I have now been on almost a dozen school open houses in the last eight weeks. (Yikes!) Some made my head spin, some schools met my expectations, some did not. Some were after school hours, some were during the school day. All of them were run differently. I have been given tours by school principals, PTA volunteers, admissions officers, and teachers. I have visited private schools and public schools (no charter schools yet).
There are three big things that I have learned.
- One school visit is not enough, ideally. To really know a school, you need to see classes in action, meet teachers and administrators, meet parents, and get a chance to absorb what you are seeing. That is very hard to do in one visit. Open houses where you step into a classroom for a moment doesn’t tell you much at all except for how many students are in the class, how big the room is, and what the students have hung up on the walls and are working on in that moment. On the other hand, visiting a school during school hours doesn’t give you a chance to speak to teachers.
- Private schools have admissions officers who will bristle at this description, but they are professional salespeople. Their job is to make the school look good, no different than the salesperson at the car dealership. On the one hand, having a professional describe the school to you makes it easy to navigate the process and learn a lot about the school in one place. But realistically, the admissions officer has the least impact on your child’s actual school experience of anyone at the school. Make sure that you speak to educators and parents. In contrast, one of the school visits that I took was from a parent who couldn’t answer some of what I would consider to be the most basic questions. Don’t get put off by who you draw as a tour guide at any particular school. Because public schools do not have admissions officers, there are few people who are centrally trained in school philosophy, curriculum, and other details. A parent of a third grader just doesn’t know everything about the kindergarten class. Don’t assume that the kindergarten program is weak, just follow-up and get the answers to your questions from someone who does know.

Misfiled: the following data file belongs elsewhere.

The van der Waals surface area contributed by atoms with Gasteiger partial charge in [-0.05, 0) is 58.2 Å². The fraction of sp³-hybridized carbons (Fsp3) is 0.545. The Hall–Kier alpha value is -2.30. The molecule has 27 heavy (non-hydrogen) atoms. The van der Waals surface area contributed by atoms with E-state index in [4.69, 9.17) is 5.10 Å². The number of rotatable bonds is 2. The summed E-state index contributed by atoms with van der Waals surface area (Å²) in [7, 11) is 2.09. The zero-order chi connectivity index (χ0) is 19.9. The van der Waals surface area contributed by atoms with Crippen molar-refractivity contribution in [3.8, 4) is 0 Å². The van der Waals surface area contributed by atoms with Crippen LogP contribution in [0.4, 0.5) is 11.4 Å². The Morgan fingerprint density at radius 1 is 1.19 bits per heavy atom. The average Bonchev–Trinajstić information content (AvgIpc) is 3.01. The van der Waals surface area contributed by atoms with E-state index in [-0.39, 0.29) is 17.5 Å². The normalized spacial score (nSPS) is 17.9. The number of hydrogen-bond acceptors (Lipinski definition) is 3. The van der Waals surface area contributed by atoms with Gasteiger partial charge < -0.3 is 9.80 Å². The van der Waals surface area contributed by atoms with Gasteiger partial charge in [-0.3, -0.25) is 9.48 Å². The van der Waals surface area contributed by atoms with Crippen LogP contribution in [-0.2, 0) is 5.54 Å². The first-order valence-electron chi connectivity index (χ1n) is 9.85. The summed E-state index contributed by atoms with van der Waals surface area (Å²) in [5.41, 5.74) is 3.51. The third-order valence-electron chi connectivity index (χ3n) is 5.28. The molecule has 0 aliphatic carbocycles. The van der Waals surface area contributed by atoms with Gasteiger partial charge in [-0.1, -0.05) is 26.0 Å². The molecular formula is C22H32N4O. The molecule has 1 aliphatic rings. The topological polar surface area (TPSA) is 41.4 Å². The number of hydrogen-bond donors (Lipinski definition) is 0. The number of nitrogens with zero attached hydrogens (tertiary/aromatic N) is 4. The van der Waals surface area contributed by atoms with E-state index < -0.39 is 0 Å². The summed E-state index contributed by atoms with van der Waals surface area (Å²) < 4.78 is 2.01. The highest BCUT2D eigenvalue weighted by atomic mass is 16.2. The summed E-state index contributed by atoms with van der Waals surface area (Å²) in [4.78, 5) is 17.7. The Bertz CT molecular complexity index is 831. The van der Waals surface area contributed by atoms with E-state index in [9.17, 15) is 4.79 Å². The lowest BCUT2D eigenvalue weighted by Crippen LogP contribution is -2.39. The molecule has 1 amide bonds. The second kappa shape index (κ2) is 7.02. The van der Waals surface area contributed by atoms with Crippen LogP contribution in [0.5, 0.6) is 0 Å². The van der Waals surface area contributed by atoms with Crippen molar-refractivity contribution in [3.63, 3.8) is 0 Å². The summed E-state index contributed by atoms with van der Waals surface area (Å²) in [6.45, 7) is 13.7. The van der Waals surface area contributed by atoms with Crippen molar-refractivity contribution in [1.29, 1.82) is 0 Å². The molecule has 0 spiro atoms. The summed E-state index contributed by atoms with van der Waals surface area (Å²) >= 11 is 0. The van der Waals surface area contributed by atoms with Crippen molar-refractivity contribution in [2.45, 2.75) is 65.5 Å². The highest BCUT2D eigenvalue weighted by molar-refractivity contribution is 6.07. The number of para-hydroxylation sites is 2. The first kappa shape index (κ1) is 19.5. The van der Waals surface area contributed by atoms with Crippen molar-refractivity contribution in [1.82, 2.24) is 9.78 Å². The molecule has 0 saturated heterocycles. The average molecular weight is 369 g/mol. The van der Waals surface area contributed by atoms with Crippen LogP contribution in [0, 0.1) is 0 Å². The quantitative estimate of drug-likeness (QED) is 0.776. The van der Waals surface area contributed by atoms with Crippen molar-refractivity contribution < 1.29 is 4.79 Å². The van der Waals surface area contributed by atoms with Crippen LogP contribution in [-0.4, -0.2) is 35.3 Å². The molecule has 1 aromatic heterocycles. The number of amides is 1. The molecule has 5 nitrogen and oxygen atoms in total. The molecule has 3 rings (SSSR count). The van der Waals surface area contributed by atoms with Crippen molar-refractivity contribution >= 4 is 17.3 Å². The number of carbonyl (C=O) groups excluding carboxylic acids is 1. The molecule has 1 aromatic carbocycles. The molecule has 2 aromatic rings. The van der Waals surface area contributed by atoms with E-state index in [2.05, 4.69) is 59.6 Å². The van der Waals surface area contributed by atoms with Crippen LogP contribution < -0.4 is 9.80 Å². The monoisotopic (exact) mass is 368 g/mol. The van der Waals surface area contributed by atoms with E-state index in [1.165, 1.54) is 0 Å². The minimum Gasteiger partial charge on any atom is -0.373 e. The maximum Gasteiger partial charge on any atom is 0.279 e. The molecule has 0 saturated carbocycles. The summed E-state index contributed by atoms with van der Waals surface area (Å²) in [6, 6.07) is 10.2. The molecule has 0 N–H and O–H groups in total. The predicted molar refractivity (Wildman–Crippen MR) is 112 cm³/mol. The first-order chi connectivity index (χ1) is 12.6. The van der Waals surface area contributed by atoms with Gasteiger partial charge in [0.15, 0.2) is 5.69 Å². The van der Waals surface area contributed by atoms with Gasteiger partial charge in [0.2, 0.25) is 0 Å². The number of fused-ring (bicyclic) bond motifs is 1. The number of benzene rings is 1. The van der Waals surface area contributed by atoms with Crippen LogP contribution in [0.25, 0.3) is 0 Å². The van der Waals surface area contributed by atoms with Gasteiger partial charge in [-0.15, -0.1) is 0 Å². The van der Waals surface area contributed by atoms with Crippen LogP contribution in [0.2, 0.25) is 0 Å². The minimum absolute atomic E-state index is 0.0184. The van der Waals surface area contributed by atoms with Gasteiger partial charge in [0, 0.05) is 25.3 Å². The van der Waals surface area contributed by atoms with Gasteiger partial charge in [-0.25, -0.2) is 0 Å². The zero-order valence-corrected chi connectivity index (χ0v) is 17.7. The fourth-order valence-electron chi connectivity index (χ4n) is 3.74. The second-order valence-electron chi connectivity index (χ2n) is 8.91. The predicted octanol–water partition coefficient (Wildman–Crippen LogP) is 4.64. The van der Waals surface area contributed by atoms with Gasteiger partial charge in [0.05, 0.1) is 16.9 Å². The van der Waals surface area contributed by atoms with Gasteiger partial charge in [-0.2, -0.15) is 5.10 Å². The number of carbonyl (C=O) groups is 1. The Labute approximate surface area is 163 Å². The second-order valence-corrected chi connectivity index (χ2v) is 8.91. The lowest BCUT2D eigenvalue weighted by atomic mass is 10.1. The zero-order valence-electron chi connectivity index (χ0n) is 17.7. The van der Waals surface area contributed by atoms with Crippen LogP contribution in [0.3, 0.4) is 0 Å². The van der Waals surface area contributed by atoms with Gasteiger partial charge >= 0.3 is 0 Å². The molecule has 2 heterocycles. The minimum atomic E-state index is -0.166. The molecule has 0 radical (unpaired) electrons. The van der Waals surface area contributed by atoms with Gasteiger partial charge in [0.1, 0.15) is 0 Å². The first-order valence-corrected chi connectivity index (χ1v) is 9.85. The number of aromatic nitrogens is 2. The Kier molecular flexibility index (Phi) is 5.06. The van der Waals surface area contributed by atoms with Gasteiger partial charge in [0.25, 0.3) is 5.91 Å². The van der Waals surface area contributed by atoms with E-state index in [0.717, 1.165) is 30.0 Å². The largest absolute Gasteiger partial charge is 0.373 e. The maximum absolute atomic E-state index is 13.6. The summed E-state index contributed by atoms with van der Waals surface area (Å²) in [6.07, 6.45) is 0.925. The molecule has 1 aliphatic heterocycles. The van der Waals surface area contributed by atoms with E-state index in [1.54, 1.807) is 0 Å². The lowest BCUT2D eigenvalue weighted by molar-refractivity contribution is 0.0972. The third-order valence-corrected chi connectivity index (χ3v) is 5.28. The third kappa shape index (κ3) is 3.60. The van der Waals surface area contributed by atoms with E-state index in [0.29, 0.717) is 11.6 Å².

- When you do speak to someone at a public school, don’t judge them by their presentation style. Private school admissions folks are paid to sell their school. Teachers at public schools are paid to teach. Parents at public schools aren’t paid at all. I care much more about how someone will be with a room full of kids than they are answering pointed questions from me. That being said, I did appreciate meeting the principals when that occurred.